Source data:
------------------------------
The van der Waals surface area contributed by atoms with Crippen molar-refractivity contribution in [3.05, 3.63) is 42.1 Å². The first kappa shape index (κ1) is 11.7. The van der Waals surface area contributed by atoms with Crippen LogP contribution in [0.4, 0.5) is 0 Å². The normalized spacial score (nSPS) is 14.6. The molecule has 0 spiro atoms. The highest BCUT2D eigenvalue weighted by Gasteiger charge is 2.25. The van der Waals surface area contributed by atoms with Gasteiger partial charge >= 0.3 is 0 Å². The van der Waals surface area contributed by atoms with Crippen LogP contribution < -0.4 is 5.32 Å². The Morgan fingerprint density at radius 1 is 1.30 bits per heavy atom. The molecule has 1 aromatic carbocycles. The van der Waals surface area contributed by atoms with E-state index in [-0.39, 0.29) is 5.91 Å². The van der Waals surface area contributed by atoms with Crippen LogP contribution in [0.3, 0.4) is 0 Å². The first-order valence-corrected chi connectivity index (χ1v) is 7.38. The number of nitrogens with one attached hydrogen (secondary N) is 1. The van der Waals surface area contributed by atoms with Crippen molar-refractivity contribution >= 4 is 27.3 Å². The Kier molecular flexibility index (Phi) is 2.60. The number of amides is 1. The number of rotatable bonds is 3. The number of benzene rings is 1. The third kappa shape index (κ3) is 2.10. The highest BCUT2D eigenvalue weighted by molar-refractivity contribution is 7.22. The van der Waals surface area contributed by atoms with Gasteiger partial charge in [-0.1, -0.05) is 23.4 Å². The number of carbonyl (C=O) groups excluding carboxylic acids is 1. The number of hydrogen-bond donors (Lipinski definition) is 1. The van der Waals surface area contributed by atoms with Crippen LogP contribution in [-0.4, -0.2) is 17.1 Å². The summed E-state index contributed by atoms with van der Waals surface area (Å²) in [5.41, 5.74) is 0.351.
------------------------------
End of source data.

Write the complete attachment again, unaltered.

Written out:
The van der Waals surface area contributed by atoms with Crippen molar-refractivity contribution in [3.05, 3.63) is 42.1 Å². The first kappa shape index (κ1) is 11.7. The van der Waals surface area contributed by atoms with Crippen LogP contribution in [0.4, 0.5) is 0 Å². The normalized spacial score (nSPS) is 14.6. The molecule has 0 spiro atoms. The highest BCUT2D eigenvalue weighted by Gasteiger charge is 2.25. The van der Waals surface area contributed by atoms with Gasteiger partial charge >= 0.3 is 0 Å². The van der Waals surface area contributed by atoms with Crippen LogP contribution < -0.4 is 5.32 Å². The Morgan fingerprint density at radius 1 is 1.30 bits per heavy atom. The molecule has 1 aromatic carbocycles. The van der Waals surface area contributed by atoms with E-state index in [-0.39, 0.29) is 5.91 Å². The van der Waals surface area contributed by atoms with Crippen LogP contribution in [0.3, 0.4) is 0 Å². The first-order valence-corrected chi connectivity index (χ1v) is 7.38. The number of nitrogens with one attached hydrogen (secondary N) is 1. The van der Waals surface area contributed by atoms with Crippen molar-refractivity contribution >= 4 is 27.3 Å². The Kier molecular flexibility index (Phi) is 2.60. The number of amides is 1. The number of rotatable bonds is 3. The number of benzene rings is 1. The third kappa shape index (κ3) is 2.10. The highest BCUT2D eigenvalue weighted by molar-refractivity contribution is 7.22. The van der Waals surface area contributed by atoms with Gasteiger partial charge in [-0.1, -0.05) is 23.4 Å². The number of carbonyl (C=O) groups excluding carboxylic acids is 1. The number of hydrogen-bond donors (Lipinski definition) is 1. The van der Waals surface area contributed by atoms with Crippen LogP contribution in [-0.4, -0.2) is 17.1 Å². The summed E-state index contributed by atoms with van der Waals surface area (Å²) in [5.41, 5.74) is 0.351.